Scoring Leaders[edit | edit source]

Note: GP = Games played, G = Goals, A = Assists, PTS = Points, PIM = Penalties in minutes

PLAYER TEAM GP G A PTS PIM
Max Bentley Chicago Black Hawks 47 31 30 61 6
Gaye Stewart Toronto Maple Leafs 50 37 15 52 8
Toe Blake Montreal Canadiens 50 29 21 50 2
Clint Smith Chicago Black Hawks 50 26 24 50 2
Bill Mosienko Chicago Black Hawks 40 18 30 48 12
Maurice Richard Montreal Canadiens 50 27 21 48 50

Leading Goaltenders[edit | edit source]

Note: GP = Games played; Min – Minutes Played; GA = Goals Against; GAA = Goals Against Average; W = Wins; L = Losses; T = Ties; SO = Shutouts

Player Team GP MIN GA GAA W L T SO
Bill Durnan Montreal Canadiens 40 2400 104 2.60 24 11 5 4
Harry Lumley Detroit Red Wings 50 3000 159 3.18 20 20 10 2
Frank Brimsek Boston Bruins 34 2040 111 3.26 16 14 4 2
Mike Karakas Chicago Black Hawks 48 2880 166 3.46 22 19 7 1
Turk Broda Toronto Maple Leafs 15 900 53 3.53 6 6 3 0
Frank McCool Toronto Maple Leafs 22 1320 81 3.68 10 9 3 0
Chuck Rayner New York Rangers 40 2377 149 3.76 12 21 7 1
Jim Henry New York Rangers 11 623 42 4.04 1 7 2 1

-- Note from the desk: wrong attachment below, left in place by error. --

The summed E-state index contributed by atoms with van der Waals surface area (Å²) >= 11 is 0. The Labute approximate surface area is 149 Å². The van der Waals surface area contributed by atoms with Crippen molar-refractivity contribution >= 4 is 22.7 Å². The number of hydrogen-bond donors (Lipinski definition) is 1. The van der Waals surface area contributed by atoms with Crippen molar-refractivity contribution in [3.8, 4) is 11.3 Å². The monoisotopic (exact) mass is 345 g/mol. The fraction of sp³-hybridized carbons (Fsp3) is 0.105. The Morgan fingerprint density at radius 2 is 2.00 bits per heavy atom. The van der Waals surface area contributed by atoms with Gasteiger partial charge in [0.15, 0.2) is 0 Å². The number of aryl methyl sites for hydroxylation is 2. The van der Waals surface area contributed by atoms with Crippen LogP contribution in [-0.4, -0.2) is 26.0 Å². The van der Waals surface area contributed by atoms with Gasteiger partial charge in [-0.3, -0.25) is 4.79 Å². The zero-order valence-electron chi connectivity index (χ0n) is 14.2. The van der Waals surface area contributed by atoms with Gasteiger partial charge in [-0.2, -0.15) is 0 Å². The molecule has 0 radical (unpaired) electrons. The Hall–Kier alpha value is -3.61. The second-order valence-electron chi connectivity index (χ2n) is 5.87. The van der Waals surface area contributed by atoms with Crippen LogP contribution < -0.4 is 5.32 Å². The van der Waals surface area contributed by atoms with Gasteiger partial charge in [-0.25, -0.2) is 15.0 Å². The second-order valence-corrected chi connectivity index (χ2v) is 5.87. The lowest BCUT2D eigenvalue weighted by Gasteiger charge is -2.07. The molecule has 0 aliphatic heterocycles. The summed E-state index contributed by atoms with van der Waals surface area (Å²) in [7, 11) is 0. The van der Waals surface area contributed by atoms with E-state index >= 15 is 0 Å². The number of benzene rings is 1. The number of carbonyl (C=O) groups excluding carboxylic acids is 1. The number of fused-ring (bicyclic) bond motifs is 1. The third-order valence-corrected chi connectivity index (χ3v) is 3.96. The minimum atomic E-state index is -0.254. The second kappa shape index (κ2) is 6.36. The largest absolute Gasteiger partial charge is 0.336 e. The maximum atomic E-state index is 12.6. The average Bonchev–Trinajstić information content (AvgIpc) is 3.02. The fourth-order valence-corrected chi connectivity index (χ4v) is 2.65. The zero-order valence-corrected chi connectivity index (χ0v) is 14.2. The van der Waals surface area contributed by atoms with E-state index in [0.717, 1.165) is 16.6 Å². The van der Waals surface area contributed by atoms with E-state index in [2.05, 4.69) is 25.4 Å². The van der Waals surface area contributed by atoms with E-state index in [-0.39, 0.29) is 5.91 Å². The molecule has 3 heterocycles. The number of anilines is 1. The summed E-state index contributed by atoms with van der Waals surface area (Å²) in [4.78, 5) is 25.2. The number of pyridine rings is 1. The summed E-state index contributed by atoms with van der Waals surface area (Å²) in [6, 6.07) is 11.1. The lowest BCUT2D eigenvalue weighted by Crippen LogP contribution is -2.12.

Stanley Cup Playoffs[edit | edit source]

see 1946 Stanley Cup Finals

Playoff Bracket[edit | edit source]

  Semi-finals Finals
                 
1 Montreal Canadiens 4  
3 Chicago Black Hawks 0  
    1 Montreal Canadiens 4
  2 Boston Bruins 1
2 Boston Bruins 4
4 Detroit Red Wings 1  

Boston Bruins 4, Detroit Red Wings 1[edit | edit source]

Meeting for the 5th time in the last six years in the playoffs, the Bruins would overcome the Wings in five games to avenge losing the previous three series. The return of the Kraut Line from war service saw them score half the Bruins goals in the series and Frank Brimsek out dueled Wings goalie Harry Lumley.

Game 1 saw the home town Bruins jump out to a 2-0 first period lead on a Shorthanded goal by defenseman Pat Egan and rookie Bill Shill. Harry Watson responded for the Wings in the second but Brimsek shut the door and Bep Guidolin sealed a 3-1 win for the Bruins.

Game 2 featured shutout play by Wings goalie Lumley. Pat Lundy opened the scoring at 7:32 of the first period on a breakaway. However, he crashed into the crossbar after scoring, separated his shoulder and was lost for the rest of the playoffs. Jim Conacher scored nearly six minutes after Lundy and and Watson's second of the series late in the third period led the Wings to a 3-0 win, tying the series 1-1.

Game 3 shifted the series to the Detroit Olympia where the Kraut Line dominated with a pair of goals each by Milt Schmidt and Woody Dumart plus a marker by Egan. Two late third period goals by the Wings Fern Gauthier and Carl Liscombe weren't enough as the Bruins won 5-2 to take a 2-1 series lead.